Wednesday, 27 July 2011

Rick St Hilaire on the "Windsor Antiquities Bust"

David Gill noticed it first, but I thought I'd mention it here too. Rick St Hilaire (one of the few web-active US cultural property lawyers who is not cheerleading for the Dark Side) has on his excellent blog a series of posts this month on the "Windsor Antiquities Bust" in the US. These posts provide a lot of interesting details:

Saturday, July 16, 2011, 'Antiquities Conspirators Charged';

Monday, July 18, 2011, 'A Closer Look at the Case Against Moussa “Morris” Khouli and the Greco-Roman Coffin'

Saturday, July 23, 2011, 'Bail Set, Lawyers File Appearances in Khouli Antiquities Smuggling Case' (it is also worth looking up Khouli's lawyer Gerald Shargel, who also has a Wikipedia page);

Wednesday, July 27, 2011, 'Salem Alshdaifat and his company, Holyland Numismatics'.

It now turns out that Morris Khouli was arrested back in 2009 charged with smuggling cultural property into the United States.
But federal prosecutors wanted Khouli as an informant. A previously sealed prosecution letter to the court dated October 19, 2009 explains: “Khouli has expressed an interest in cooperating proactively against others who deal in stolen cultural property . . . These crimes are difficult to detect and prove because they are committed by falsifying importation documents and provenances. Khouli’s cooperation is therefore of great value to the government and will not only contribute to the investigation of others who smuggle and deal in stolen cultural property, but will enable the United States government to seize and repatriate stolen cultural property to the countries that own the property under applicable treaties and patrimony laws.”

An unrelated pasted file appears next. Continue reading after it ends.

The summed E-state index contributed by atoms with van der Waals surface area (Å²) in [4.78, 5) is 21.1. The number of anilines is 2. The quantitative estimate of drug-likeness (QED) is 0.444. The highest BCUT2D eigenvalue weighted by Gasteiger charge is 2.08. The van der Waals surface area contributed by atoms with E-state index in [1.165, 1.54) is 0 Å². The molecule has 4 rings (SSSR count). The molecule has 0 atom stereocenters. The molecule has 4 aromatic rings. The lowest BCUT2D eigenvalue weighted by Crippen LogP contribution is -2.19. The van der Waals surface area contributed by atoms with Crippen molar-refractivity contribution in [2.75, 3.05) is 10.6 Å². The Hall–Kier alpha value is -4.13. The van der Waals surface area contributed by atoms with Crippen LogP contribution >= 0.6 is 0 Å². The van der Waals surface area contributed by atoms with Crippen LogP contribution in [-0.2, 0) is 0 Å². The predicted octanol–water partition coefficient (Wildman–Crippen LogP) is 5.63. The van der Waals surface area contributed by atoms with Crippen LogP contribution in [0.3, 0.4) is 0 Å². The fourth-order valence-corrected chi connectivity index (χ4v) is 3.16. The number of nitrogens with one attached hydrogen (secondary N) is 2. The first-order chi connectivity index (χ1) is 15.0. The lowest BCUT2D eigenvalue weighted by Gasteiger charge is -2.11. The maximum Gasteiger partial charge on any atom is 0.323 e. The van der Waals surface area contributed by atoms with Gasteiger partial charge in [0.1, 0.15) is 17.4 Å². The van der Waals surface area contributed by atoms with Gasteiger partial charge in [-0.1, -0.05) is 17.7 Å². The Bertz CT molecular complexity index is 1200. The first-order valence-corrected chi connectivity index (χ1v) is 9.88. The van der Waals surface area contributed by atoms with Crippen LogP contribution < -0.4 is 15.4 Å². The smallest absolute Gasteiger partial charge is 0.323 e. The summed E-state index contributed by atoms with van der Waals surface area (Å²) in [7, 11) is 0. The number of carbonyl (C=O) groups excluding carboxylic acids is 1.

So, can we expect more arrests to result from this investigation, apart from the politically useful repatriations? It is interesting to note that among the items seized from Khouli's store included "thousands of ancient coins valued at $1 million". Where did these coins come from, and what was their intended destination? Did he only supply individual collectors, or did he supply US dealers with coins for example? Has HSI managed to gather useful intelligence on dodgy activity of US coineys from Khouli? Time will tell. :>)

Vignette: A Manhattan Art & Antique Center vendor booth believed to belong to Mousa Khouli, who has recently been charged with smuggling Egyptian antiquities (Rob Bennett for The Wall Street Journal).



David Gill said...

Could there be hundreds of coin acquirers who are about to be cited in this case?

Paul Barford said...

Certainly David, if the other 'misrepresented shipment' smuggling case being tried in the same court which I have discussed is anything to go by, that is a distinct possibility.

That would certainly go a long way to cleaning up the market, bringing home to collectors that handling dodgy artefacts has consequences.

It would be more interesting if they took the opportunity to use information from Khouli to bring down a few ACCG dealers. If this was announced at the same time as the Baltimore illegal coin import stunt case came before a court, that would do a great deal to wake US public opinion up to what was going on on the antiquities market right under their noses.

Go for it guys. Get them.

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